If you do proceed with this plan, you will need a professional to help you create a legal note and deed of trust or other documents that give you a legal position in the property so that in the event of her death, the property immediately reverts to you.

Generally, there are three reasons to hire a financial advisor:

  1. You feel “lost” in planning for your financial future; you need a roadmap.
  2. You just don’t want to deal. When it comes to money, you’re not the DIY type, and you just want a professional to take care of it.
  3. You like managing your money, but realize that your financial plan would benefit from an impartial and unemotional third-party opinion.

Your situation seems to fall well somewhere within those reasons. It would be worth your time to read How to Hire a Financial Advisor Who Won’t Rip You Off, a super helpful article at Lifehacker.com, that will take you step-by-step through the process to finding an advisor near you who will meet your needs, while charging you a fair, per-hour fee for his or her professional services.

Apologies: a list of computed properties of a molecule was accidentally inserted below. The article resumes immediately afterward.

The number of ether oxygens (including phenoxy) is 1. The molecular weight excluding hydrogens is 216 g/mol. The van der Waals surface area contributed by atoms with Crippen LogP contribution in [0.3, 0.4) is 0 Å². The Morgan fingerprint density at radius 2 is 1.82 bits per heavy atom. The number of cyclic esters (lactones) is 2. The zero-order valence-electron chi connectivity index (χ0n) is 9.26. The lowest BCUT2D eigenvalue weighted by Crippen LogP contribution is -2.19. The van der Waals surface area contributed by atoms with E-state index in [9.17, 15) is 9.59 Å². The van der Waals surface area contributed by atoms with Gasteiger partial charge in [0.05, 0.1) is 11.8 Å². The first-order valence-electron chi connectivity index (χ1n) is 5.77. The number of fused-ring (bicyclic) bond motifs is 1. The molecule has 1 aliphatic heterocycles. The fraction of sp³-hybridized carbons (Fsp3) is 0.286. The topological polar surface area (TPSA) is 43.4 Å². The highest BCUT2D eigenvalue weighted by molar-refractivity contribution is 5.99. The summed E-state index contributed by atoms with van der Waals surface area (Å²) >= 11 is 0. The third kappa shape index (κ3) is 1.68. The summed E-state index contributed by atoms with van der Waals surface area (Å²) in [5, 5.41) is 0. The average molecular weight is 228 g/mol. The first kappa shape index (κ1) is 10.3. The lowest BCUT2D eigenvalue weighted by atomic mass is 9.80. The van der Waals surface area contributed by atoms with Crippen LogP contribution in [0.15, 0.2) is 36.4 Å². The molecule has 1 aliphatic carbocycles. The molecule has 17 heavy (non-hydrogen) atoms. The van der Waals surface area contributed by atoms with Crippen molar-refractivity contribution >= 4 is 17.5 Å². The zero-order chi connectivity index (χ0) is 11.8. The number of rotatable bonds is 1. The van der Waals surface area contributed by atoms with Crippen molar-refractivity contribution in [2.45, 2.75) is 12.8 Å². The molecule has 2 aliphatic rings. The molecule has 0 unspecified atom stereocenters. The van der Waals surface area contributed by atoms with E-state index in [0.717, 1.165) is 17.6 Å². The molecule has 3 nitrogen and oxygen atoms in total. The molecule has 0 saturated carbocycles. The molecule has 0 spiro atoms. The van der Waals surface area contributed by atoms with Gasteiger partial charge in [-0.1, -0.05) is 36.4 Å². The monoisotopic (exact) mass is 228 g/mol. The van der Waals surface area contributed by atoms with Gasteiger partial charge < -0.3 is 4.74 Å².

Dear Mary: I find it humorous that I picked up a copy of your book, Debt- Proof Your Marriage, at a Rite Aid store while waiting for a prescription. I hope to use the principles in the book as the “right aid” to improve the financial picture in my home and marriage. Thanks! Cheryl

 

Dear Cheryl: You are clever, for sure. I hope you enjoy the book. Be sure to write back once you’ve finished it. I’d love to know what you think. Thanks for the chuckle!

YESTERDAY: Even More Great Readers Tips